SEATTLE – Fewer coffee drinkers have been streaming into Starbucks Corp.'s U.S. stores — news that overshadowed an otherwise healthy fiscal fourth quarter for the world's largest chain of coffee houses.
The 1 percent drop in traffic at stores open at least 13 months marked the first time the company has seen such a decline, and it helped send Starbucks shares down nearly 8 percent in after-hours trading Thursday.
While sticking to its ambitious goal of having 40,000 stores worldwide, Starbucks plans to open 100 fewer U.S. stores in fiscal 2008 than originally forecast, one of several moves aimed at improving operations.
Starbucks shares fell 15 cents to close at $24.10, then tumbled another $1.88 in extended trading after the company's earnings report was released. The stock has fallen more than 40 percent over the past year, as the company has grappled with higher dairy costs, increased competition and economic woes that appear to have forced customers to pare back on their lattes and Frappuccinos.
Chief Executive Jim Donald dismissed suggestions that Starbucks might be oversaturating certain markets. He noted that even in its hometown of Seattle, it's been experiencing steady success with new store openings.
Slowing the pace of U.S. store openings will help the company choose the right markets, he said.
"It gives us a little bit of breathing time to make sure that — maybe we don't need that other store in Columbus, Ohio, but maybe there's one extra one in Vermont that we could put up," Donald told The Associated Press.
For the 13 weeks ended Sept. 30, Starbucks posted net earnings of $158.5 million, or 21 cents a share, a 35 percent jump from $117.3 million, or 15 cents a share, for the same period last year. Quarterly revenue was $2.44 billion, up from $2 billion last year.
Analysts surveyed by Thomson Financial, on average, were projecting earnings of 21 cents a share on $2.43 billion in revenue.
Same-store sales, or sales at stores open at least 13 months, increased 4 percent worldwide in the latest quarter versus a year ago, toward the low end of the company's guidance of 3 percent to 7 percent.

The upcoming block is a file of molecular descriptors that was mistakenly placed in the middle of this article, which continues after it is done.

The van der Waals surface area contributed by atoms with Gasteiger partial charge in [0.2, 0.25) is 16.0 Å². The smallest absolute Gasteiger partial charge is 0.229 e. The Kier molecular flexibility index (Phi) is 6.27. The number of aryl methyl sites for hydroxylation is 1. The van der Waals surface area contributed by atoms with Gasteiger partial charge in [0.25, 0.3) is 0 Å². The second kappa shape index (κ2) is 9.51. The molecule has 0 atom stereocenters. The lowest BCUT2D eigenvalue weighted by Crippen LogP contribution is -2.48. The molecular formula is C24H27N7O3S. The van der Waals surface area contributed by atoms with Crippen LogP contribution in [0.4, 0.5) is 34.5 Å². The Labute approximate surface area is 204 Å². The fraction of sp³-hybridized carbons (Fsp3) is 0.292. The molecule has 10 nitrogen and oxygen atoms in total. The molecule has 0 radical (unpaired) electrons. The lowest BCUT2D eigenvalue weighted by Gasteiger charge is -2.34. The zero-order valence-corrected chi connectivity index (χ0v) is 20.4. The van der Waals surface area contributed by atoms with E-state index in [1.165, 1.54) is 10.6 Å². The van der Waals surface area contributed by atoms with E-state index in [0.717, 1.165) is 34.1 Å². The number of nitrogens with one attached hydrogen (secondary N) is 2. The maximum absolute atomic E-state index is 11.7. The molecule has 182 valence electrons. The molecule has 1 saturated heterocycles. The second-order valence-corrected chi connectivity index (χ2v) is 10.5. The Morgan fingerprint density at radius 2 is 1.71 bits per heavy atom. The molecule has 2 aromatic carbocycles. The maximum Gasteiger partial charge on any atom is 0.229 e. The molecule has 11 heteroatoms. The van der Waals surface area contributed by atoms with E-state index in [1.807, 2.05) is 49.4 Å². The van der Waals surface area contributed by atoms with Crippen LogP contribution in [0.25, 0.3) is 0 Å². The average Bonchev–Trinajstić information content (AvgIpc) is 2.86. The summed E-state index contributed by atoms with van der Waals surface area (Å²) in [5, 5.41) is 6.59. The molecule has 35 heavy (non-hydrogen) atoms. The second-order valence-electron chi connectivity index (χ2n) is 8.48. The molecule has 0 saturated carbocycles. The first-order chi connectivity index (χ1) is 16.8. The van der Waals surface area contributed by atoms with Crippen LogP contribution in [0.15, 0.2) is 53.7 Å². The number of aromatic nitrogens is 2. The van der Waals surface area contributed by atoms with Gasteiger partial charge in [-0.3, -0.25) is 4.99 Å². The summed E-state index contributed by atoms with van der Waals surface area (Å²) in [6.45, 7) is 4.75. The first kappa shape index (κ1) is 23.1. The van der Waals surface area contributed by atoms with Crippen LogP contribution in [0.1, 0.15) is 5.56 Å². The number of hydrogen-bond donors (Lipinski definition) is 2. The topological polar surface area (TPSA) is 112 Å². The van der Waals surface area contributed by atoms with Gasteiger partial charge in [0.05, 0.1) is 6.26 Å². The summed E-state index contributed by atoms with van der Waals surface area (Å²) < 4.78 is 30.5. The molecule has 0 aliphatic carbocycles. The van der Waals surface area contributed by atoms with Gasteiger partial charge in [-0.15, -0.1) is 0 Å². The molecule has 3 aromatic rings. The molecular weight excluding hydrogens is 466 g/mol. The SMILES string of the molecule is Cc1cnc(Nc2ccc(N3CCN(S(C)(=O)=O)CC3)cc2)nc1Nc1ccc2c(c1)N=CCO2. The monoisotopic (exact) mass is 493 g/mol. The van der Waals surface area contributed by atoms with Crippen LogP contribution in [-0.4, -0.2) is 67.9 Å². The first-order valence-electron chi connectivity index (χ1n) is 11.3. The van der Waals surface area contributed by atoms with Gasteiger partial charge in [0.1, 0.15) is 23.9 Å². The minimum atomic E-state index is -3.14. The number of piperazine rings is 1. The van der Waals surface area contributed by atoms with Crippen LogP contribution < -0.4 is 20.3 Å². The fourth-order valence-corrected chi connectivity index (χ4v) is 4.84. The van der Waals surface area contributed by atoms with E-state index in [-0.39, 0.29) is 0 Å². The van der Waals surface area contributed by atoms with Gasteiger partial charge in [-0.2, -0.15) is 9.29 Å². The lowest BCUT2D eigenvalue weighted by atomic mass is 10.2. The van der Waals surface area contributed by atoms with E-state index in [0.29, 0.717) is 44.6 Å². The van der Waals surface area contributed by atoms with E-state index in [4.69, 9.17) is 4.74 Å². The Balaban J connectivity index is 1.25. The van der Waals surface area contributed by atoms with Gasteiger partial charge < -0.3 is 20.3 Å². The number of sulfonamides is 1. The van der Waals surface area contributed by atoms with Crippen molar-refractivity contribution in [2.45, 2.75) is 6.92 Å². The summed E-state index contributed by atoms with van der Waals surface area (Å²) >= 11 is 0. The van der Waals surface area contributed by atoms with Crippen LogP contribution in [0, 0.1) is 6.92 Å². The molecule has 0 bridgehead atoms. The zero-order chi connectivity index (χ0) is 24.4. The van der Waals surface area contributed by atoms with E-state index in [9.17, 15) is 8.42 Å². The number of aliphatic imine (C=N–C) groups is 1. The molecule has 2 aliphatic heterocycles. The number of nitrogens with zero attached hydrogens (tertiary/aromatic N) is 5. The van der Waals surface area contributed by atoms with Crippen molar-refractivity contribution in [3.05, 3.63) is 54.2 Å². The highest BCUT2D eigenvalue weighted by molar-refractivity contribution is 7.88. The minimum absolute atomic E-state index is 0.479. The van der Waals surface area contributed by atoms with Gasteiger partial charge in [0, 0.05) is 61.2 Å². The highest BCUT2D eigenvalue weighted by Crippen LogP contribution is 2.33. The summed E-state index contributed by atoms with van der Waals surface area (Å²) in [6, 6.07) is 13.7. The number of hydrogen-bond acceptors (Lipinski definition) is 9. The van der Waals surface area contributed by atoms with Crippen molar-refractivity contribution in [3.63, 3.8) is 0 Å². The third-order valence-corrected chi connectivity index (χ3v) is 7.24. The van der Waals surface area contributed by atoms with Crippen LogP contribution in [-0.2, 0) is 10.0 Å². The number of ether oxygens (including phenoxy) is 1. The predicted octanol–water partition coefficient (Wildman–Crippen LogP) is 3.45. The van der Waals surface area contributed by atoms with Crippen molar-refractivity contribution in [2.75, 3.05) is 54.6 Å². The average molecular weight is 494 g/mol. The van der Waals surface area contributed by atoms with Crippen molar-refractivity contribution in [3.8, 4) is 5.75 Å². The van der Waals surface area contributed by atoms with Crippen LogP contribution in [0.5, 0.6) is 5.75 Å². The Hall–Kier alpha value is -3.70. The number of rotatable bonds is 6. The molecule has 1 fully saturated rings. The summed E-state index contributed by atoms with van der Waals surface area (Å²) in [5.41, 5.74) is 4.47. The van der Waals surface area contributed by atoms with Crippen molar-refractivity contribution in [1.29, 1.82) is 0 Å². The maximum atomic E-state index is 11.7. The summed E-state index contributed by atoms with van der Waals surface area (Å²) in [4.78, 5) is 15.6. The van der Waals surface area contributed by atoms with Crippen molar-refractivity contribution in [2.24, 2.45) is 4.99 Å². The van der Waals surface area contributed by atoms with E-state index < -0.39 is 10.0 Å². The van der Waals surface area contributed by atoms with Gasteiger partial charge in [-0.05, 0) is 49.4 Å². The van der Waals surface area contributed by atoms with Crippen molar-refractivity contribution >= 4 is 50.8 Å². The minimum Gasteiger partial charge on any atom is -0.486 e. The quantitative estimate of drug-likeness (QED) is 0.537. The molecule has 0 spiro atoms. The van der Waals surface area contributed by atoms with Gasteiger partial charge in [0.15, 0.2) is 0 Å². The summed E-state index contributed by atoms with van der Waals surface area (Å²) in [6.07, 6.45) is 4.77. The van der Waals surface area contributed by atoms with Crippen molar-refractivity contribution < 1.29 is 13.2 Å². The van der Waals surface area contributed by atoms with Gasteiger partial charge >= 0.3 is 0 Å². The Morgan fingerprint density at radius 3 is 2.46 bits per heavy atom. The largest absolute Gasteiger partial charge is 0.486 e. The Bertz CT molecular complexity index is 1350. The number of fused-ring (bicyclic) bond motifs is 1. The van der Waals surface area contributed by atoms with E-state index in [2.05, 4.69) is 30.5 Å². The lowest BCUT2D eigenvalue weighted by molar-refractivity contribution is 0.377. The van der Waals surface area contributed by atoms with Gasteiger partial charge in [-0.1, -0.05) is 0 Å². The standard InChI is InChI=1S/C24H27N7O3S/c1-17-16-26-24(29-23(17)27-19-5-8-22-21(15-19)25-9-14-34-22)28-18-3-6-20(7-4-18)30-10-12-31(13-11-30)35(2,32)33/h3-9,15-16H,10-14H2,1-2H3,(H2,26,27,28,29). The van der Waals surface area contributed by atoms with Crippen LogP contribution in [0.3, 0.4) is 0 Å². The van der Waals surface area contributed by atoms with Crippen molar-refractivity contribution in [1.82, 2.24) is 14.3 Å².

In the United States, such sales, a key measure of a retailer's health, rose on a 5 percent increase in transaction value, which partially offset the 1 percent drop in traffic.
Business in overseas stores was healthier, with traffic rising 5 percent and average transaction value increasing 1 percent. International revenue rose 31 percent to $472 million.
Executives promised to sharpen the company's focus on improving store operations in the U.S., from offering more training to new baristas to give field managers more time in stores and introducing new drinks less frequently, Chief Operating Officer Martin Coles said in a conference call with analysts.
The company also plans a television advertising campaign aimed at luring new business.
Chairman Howard Schultz said coffee drinkers who try out cheaper competitors will upgrade to Starbucks.
"Those consumers over time are going to trade up. They're going to trade up because they are not going to be satisfied with the commoditized experience or the flavor," he said.
Starbucks reduced the upper end of its same-store sales guidance for 2008, saying it expects growth of 3 percent to 5 percent. It projects earnings of 28 cents per share for the first fiscal quarter of 2008 and full-year earnings ranging from $1.02 to $1.05 per share.
Analysts surveyed by Thomson Financial were expecting 31 cents per share for the first quarter and $1.05 for the year.
Starbucks opened 615 stores in the latest quarter and 2,571 in fiscal 2007, boosting its worldwide store count to 15,011. The company plans to open 2,500 stores in fiscal 2008, 1,600 of them in the United States.
Starbucks has stores in 42 countries outside the U.S. and said Thursday it would open its first store in Argentina in the second half of fiscal 2008.
For the full fiscal year, Starbucks earned $672.6 million, or 87 cents per share, compared with $564.3 million, or 71 cents per share, in fiscal 2006. Revenue in fiscal 2007 was $9.41 billion, compared with $7.79 billion last year.